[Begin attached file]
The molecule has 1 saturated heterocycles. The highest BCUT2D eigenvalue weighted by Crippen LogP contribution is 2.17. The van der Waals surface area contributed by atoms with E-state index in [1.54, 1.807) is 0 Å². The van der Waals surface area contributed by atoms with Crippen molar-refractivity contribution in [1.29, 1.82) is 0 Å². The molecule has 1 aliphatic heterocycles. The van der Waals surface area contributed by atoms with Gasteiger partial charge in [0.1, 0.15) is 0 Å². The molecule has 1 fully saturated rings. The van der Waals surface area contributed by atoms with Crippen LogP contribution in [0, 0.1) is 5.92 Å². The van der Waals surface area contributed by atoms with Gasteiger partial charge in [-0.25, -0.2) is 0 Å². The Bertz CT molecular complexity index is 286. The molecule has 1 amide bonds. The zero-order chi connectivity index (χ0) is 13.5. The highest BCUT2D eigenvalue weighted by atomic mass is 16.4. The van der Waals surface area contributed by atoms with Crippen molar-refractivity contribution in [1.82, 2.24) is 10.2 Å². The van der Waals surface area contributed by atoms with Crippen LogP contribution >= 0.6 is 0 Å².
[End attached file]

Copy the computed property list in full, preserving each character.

The molecule has 1 saturated heterocycles. The highest BCUT2D eigenvalue weighted by Crippen LogP contribution is 2.17. The van der Waals surface area contributed by atoms with E-state index in [1.54, 1.807) is 0 Å². The van der Waals surface area contributed by atoms with Crippen molar-refractivity contribution in [1.29, 1.82) is 0 Å². The molecule has 1 aliphatic heterocycles. The van der Waals surface area contributed by atoms with Gasteiger partial charge in [0.1, 0.15) is 0 Å². The molecule has 1 fully saturated rings. The van der Waals surface area contributed by atoms with Crippen LogP contribution in [0, 0.1) is 5.92 Å². The van der Waals surface area contributed by atoms with Gasteiger partial charge in [-0.25, -0.2) is 0 Å². The Bertz CT molecular complexity index is 286. The molecule has 1 amide bonds. The zero-order chi connectivity index (χ0) is 13.5. The highest BCUT2D eigenvalue weighted by atomic mass is 16.4. The van der Waals surface area contributed by atoms with Crippen molar-refractivity contribution in [1.82, 2.24) is 10.2 Å². The van der Waals surface area contributed by atoms with Crippen LogP contribution >= 0.6 is 0 Å².